Mari Ifans of Llidiart Gwyn died last week. I only heard today. I was on the settle in Tanyfron, Margiad Jones’s house, slicing rhubarb for her to make a cake. Her husband Twm had come in for something to eat.
“Mari Ifans from Llidiart Gwyn has gone.”
“Poor soul,” I said.
That’s what I say when someone dies. I was glad I was on the settle when I heard, because I was dreadfully upset. I let the knife slip, and cut my thumb, so there I was quietly sucking my thumb while Twm and Margiad talked about Mari.
Nobody knew what was the matter with her. That’s not important when a person dies in Denbigh infirmary. Poor soul. Danial Ifans, her husband, boasting of how they took care of her: there wasn’t a mark on her, according to the certificate. But they couldn’t mend her heart, and Danial Ifans no doubt had to say that to spare his own.
Margiad blamed the brother because he drank like a fish and that made people talk and poor old Mari was so ashamed that she tried to do away with herself with a knife and some turpentine... and there I was with the rhubarb knife in my hand and the taste of blood in my mouth.
“Terrible business,” we all said.
I don’t know about the brother, but I liked Mari, and she was very nice to me. I had gone to Capel Nant to a revival meeting, ten years and more ago now, and there was no end of people preaching and carrying on and bellowing out the hymns like they were rolling drunk. And it was hot, and I wasn’t well at all. Poor Mari Ifans couldn’t keep the little one settled. He was carrying on as though he wanted everyone to be quiet. Poor little thing.
And poor me, too, with my insides feeling like they were fraying away thread by thread. I thought I was sure to faint or vomit before long, and although I wouldn’t have been the first to do that in chapel, I also knew very well that I’d better be the last to do such a thing. I had to go out for a little bit of air, and everyone went quiet as I left, although I was sitting at the back with my head down as usual.
I braced myself against one of the headstones and pressed my hand under my bottom rib to release the wind.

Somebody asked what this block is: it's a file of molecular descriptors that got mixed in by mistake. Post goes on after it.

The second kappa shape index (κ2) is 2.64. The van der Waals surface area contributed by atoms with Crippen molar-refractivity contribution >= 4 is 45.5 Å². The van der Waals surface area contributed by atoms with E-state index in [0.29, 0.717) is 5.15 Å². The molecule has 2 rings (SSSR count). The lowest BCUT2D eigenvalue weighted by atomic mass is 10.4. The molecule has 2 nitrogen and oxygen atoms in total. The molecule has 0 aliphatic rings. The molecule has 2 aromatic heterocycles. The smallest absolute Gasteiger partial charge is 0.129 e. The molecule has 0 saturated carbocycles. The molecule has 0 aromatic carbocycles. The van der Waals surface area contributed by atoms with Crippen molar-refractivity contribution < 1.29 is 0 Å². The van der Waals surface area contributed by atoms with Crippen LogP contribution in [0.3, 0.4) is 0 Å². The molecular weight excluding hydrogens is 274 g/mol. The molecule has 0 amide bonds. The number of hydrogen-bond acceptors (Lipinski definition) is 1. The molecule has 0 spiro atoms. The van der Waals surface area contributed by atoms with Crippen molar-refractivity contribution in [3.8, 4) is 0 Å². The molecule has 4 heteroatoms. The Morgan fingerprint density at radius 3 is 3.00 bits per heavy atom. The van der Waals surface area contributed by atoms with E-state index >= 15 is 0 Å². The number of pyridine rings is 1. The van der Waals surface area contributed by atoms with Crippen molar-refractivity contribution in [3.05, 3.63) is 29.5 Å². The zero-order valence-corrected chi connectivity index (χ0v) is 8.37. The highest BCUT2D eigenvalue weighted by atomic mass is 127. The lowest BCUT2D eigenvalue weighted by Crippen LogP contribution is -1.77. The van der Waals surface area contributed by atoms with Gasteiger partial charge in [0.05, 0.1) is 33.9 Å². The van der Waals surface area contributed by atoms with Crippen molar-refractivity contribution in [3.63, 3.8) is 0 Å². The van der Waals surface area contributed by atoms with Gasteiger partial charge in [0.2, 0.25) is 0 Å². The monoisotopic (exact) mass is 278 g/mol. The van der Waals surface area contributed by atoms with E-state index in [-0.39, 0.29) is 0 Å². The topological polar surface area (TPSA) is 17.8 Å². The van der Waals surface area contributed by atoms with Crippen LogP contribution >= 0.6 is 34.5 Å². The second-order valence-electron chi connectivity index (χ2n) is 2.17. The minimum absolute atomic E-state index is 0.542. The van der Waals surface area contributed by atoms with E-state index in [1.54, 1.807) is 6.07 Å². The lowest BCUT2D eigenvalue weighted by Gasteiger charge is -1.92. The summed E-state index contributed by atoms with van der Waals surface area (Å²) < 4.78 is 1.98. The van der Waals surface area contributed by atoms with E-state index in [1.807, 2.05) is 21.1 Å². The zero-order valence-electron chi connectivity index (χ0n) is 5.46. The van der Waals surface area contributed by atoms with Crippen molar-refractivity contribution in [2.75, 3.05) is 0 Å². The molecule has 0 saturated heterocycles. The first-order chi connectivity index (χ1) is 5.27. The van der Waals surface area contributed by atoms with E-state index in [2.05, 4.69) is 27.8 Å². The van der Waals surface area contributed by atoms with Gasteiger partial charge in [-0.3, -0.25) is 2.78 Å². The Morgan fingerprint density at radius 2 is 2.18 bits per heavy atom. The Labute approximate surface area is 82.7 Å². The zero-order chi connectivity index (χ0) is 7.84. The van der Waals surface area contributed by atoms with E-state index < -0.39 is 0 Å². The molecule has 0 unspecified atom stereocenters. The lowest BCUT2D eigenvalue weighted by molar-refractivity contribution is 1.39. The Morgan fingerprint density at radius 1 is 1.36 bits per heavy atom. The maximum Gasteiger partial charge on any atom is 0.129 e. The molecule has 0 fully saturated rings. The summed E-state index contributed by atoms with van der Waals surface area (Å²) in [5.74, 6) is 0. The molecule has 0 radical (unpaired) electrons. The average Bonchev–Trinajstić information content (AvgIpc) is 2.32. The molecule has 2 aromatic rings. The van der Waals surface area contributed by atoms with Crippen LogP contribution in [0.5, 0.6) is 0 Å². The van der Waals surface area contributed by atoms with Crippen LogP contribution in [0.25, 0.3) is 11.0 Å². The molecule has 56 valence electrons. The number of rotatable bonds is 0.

“Are you alright?” asked Mari Ifans.
She and the little one had come out after me. She was smiling sweetly at me, and rocking the child.
“A little wind, that’s all – and it’s hot and all those people...”
“Dreadfully hot, and no end to their noise...”
She patted the child, who was now doing very nicely, on the back. Perhaps you’d better go home and lie down a while. Goodness, I’m gasping for a cup of tea...”
She was going on and on like a river in full spate, a heedless babbling. I heard, but didn’t listen, her words and her breath all mingled, and the breeze like a tonic. This is how people should talk to one another.
“Let me take you home, in case you take another turn on the way...” she said then.
She moved her hand over my forehead: “I shouldn’t be surprised if you had a fever too.”
And I insisted quite firmly that I would be alright to go home by myself, and that stretching my legs a little would do me good.
“Aren’t we a pair, eh, Elin Ifans!” she said.
And the two of us started to laugh endlessly like fools, the baby joining in as if he were playing gee-gees on his mother’s knee.
Heavens, it was a fine day, and I was none the worse at all after I reached home.
And that’s all I know of poor old Mari Ifans. Such a terrible shame when she was such a nice lady. I’m sorry now that I went home so abruptly. I’ve little enough company like that now. There’s nobody at home with me but the cat, an ungrateful creature, and two hens. And I’m as silly as they are, mimicking them: pulling at my throat and – ‘Buck-buck-buck-buck.’ If I were more of a one for speaking up to people, I could boast and say, “You never heard anyone like me for making a noise like a chicken.”